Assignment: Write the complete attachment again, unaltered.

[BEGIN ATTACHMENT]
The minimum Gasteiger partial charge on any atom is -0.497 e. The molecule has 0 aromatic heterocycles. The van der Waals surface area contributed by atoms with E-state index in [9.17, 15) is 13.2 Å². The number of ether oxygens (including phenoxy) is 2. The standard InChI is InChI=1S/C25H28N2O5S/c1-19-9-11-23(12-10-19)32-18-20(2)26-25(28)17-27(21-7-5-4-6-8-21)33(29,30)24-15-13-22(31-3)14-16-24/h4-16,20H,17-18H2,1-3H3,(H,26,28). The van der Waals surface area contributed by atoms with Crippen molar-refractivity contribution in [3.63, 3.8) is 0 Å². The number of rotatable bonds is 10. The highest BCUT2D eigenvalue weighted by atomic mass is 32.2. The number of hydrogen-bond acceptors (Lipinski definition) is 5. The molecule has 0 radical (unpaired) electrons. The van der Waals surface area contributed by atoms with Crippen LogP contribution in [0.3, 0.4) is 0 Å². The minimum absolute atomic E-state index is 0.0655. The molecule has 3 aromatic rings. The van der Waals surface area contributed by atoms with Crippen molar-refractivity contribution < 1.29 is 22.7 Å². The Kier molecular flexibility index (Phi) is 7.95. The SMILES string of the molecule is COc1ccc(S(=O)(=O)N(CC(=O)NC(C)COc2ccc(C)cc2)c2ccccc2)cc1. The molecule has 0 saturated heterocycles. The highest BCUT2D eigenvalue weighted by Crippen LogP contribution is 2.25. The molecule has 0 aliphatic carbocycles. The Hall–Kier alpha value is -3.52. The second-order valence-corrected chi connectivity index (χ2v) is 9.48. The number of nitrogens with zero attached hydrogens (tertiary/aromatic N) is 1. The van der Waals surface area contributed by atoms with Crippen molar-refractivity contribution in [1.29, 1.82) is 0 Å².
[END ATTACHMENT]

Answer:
The minimum Gasteiger partial charge on any atom is -0.497 e. The molecule has 0 aromatic heterocycles. The van der Waals surface area contributed by atoms with E-state index in [9.17, 15) is 13.2 Å². The number of ether oxygens (including phenoxy) is 2. The standard InChI is InChI=1S/C25H28N2O5S/c1-19-9-11-23(12-10-19)32-18-20(2)26-25(28)17-27(21-7-5-4-6-8-21)33(29,30)24-15-13-22(31-3)14-16-24/h4-16,20H,17-18H2,1-3H3,(H,26,28). The van der Waals surface area contributed by atoms with Crippen molar-refractivity contribution in [3.63, 3.8) is 0 Å². The number of rotatable bonds is 10. The highest BCUT2D eigenvalue weighted by atomic mass is 32.2. The number of hydrogen-bond acceptors (Lipinski definition) is 5. The molecule has 0 radical (unpaired) electrons. The van der Waals surface area contributed by atoms with Crippen LogP contribution in [0.3, 0.4) is 0 Å². The minimum absolute atomic E-state index is 0.0655. The molecule has 3 aromatic rings. The van der Waals surface area contributed by atoms with Crippen molar-refractivity contribution < 1.29 is 22.7 Å². The Kier molecular flexibility index (Phi) is 7.95. The SMILES string of the molecule is COc1ccc(S(=O)(=O)N(CC(=O)NC(C)COc2ccc(C)cc2)c2ccccc2)cc1. The molecule has 0 saturated heterocycles. The highest BCUT2D eigenvalue weighted by Crippen LogP contribution is 2.25. The molecule has 0 aliphatic carbocycles. The Hall–Kier alpha value is -3.52. The second-order valence-corrected chi connectivity index (χ2v) is 9.48. The number of nitrogens with zero attached hydrogens (tertiary/aromatic N) is 1. The van der Waals surface area contributed by atoms with Crippen molar-refractivity contribution in [1.29, 1.82) is 0 Å².